Former Yukos executive: Kohver safer in stricter but less unruly federal prison
Vladimir Pereverzin, a former senior manager of the Russian oil company Yukos, who also spent time in the notorious Lefortovo prison in Moscow, said captured Estonian ISS official is better off there as conditions usually depend greatly on prison chiefs.
Pereverzin, who spent seven years in jail on what he says were trumped up and political charges, told Postimees in an interview that prisoners can share jail cells with murderers and maniacs or white-collar criminals, but the conditions in Lefortovo are the best as they only have two to a cell, which are constantly monitored, and the food is the best.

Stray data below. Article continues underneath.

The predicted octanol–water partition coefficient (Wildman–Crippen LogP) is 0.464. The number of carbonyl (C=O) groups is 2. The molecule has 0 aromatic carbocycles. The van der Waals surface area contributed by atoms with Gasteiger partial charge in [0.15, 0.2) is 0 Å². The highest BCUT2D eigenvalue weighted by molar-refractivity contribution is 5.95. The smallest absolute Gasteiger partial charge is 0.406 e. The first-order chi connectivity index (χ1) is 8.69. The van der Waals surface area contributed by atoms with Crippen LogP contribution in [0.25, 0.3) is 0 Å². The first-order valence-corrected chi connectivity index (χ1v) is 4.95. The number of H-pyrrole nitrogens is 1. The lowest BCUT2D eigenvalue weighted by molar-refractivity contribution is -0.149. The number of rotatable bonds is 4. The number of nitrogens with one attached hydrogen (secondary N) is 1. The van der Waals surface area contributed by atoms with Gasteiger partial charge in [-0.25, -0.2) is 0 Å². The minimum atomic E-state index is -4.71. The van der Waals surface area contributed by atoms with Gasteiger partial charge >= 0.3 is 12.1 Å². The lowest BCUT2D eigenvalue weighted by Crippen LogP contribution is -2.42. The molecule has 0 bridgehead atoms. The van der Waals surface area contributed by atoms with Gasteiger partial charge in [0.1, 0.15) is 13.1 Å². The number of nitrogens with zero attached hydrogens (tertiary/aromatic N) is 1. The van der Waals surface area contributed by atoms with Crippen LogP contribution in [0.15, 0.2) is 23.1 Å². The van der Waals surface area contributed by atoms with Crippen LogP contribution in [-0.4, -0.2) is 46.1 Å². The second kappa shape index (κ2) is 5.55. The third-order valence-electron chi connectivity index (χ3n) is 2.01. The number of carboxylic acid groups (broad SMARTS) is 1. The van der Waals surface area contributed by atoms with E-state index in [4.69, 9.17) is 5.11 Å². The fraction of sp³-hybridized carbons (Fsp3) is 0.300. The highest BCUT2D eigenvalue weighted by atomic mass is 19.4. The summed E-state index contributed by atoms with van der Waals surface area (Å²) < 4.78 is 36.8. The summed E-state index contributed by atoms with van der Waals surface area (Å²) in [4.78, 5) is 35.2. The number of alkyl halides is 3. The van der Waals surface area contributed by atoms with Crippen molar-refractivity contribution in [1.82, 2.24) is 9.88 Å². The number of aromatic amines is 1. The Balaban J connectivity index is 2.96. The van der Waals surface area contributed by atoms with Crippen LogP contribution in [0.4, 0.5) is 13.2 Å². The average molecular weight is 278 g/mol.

He said the rules are more rigid, for example a prisoner can not pull a quilt over his head, and the lights are always on, although dimmer during the night, but the prison is far safer.
Pereverzin told the Financial Times that in general populartion at a penal colony, on the other hand, he had to march for two hours three times each day, the food was barely edible and barracks were overcrowded. He said he even attempted self-harm to earn a transfer to the prison hospital.
Kohver was remanded to Lefortovo after his capture, believed to have taken place on the Estonian side of the border, in September.